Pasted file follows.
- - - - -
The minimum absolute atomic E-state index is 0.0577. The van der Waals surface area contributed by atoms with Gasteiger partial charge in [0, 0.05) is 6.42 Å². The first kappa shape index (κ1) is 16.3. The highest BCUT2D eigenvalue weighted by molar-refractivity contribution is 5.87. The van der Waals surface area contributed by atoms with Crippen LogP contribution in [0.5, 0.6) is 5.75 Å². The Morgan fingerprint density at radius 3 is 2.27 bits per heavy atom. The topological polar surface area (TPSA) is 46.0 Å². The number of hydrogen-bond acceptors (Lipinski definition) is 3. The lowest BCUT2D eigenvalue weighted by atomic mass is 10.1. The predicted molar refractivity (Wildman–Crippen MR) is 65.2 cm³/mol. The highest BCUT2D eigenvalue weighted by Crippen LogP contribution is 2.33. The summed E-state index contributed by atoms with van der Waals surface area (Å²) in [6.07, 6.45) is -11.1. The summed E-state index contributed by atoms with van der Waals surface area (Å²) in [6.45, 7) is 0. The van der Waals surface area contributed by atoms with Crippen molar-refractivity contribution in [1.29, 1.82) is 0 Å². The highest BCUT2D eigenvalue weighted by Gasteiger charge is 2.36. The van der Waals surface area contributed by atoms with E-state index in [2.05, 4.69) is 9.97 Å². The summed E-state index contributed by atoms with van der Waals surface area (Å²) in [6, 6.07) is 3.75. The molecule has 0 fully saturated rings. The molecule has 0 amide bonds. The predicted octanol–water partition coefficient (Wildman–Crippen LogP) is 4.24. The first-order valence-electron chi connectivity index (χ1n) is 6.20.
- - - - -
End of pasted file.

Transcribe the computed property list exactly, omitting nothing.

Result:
The minimum absolute atomic E-state index is 0.0577. The van der Waals surface area contributed by atoms with Gasteiger partial charge in [0, 0.05) is 6.42 Å². The first kappa shape index (κ1) is 16.3. The highest BCUT2D eigenvalue weighted by molar-refractivity contribution is 5.87. The van der Waals surface area contributed by atoms with Crippen LogP contribution in [0.5, 0.6) is 5.75 Å². The Morgan fingerprint density at radius 3 is 2.27 bits per heavy atom. The topological polar surface area (TPSA) is 46.0 Å². The number of hydrogen-bond acceptors (Lipinski definition) is 3. The lowest BCUT2D eigenvalue weighted by atomic mass is 10.1. The predicted molar refractivity (Wildman–Crippen MR) is 65.2 cm³/mol. The highest BCUT2D eigenvalue weighted by Crippen LogP contribution is 2.33. The summed E-state index contributed by atoms with van der Waals surface area (Å²) in [6.07, 6.45) is -11.1. The summed E-state index contributed by atoms with van der Waals surface area (Å²) in [6.45, 7) is 0. The van der Waals surface area contributed by atoms with Crippen molar-refractivity contribution in [1.29, 1.82) is 0 Å². The highest BCUT2D eigenvalue weighted by Gasteiger charge is 2.36. The van der Waals surface area contributed by atoms with E-state index in [2.05, 4.69) is 9.97 Å². The summed E-state index contributed by atoms with van der Waals surface area (Å²) in [6, 6.07) is 3.75. The molecule has 0 fully saturated rings. The molecule has 0 amide bonds. The predicted octanol–water partition coefficient (Wildman–Crippen LogP) is 4.24. The first-order valence-electron chi connectivity index (χ1n) is 6.20.